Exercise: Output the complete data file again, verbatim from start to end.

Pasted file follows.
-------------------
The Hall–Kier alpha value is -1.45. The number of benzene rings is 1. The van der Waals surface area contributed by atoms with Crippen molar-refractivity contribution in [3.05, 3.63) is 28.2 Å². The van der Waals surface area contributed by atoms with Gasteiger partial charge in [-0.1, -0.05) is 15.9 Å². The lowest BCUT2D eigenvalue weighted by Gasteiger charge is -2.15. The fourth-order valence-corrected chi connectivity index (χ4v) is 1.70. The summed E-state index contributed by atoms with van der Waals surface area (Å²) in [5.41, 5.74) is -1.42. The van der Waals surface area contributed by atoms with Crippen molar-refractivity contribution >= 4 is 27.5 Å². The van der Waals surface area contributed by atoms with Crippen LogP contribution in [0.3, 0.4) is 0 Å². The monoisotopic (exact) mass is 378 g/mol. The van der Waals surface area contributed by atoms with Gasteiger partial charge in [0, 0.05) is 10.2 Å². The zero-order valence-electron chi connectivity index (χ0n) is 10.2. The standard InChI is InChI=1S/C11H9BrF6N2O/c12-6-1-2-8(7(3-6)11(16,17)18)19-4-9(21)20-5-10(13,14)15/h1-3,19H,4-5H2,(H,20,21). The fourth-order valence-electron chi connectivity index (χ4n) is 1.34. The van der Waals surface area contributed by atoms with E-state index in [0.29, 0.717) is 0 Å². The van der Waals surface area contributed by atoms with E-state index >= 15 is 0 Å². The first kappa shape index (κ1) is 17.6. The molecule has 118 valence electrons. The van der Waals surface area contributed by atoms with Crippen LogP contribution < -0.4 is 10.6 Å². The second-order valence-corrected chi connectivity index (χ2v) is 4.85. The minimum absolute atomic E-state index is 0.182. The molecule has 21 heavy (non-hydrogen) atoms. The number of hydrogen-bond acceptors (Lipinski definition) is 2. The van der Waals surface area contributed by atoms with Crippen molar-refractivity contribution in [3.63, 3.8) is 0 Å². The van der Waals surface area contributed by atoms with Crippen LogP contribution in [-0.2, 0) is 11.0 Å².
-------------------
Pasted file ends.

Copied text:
The Hall–Kier alpha value is -1.45. The number of benzene rings is 1. The van der Waals surface area contributed by atoms with Crippen molar-refractivity contribution in [3.05, 3.63) is 28.2 Å². The van der Waals surface area contributed by atoms with Gasteiger partial charge in [-0.1, -0.05) is 15.9 Å². The lowest BCUT2D eigenvalue weighted by Gasteiger charge is -2.15. The fourth-order valence-corrected chi connectivity index (χ4v) is 1.70. The summed E-state index contributed by atoms with van der Waals surface area (Å²) in [5.41, 5.74) is -1.42. The van der Waals surface area contributed by atoms with Crippen molar-refractivity contribution >= 4 is 27.5 Å². The van der Waals surface area contributed by atoms with Crippen LogP contribution in [0.3, 0.4) is 0 Å². The monoisotopic (exact) mass is 378 g/mol. The van der Waals surface area contributed by atoms with Gasteiger partial charge in [0, 0.05) is 10.2 Å². The zero-order valence-electron chi connectivity index (χ0n) is 10.2. The standard InChI is InChI=1S/C11H9BrF6N2O/c12-6-1-2-8(7(3-6)11(16,17)18)19-4-9(21)20-5-10(13,14)15/h1-3,19H,4-5H2,(H,20,21). The fourth-order valence-electron chi connectivity index (χ4n) is 1.34. The van der Waals surface area contributed by atoms with E-state index in [0.29, 0.717) is 0 Å². The van der Waals surface area contributed by atoms with E-state index >= 15 is 0 Å². The first kappa shape index (κ1) is 17.6. The molecule has 118 valence electrons. The van der Waals surface area contributed by atoms with Crippen LogP contribution < -0.4 is 10.6 Å². The second-order valence-corrected chi connectivity index (χ2v) is 4.85. The minimum absolute atomic E-state index is 0.182. The molecule has 21 heavy (non-hydrogen) atoms. The number of hydrogen-bond acceptors (Lipinski definition) is 2. The van der Waals surface area contributed by atoms with Crippen molar-refractivity contribution in [3.63, 3.8) is 0 Å². The van der Waals surface area contributed by atoms with Crippen LogP contribution in [-0.2, 0) is 11.0 Å².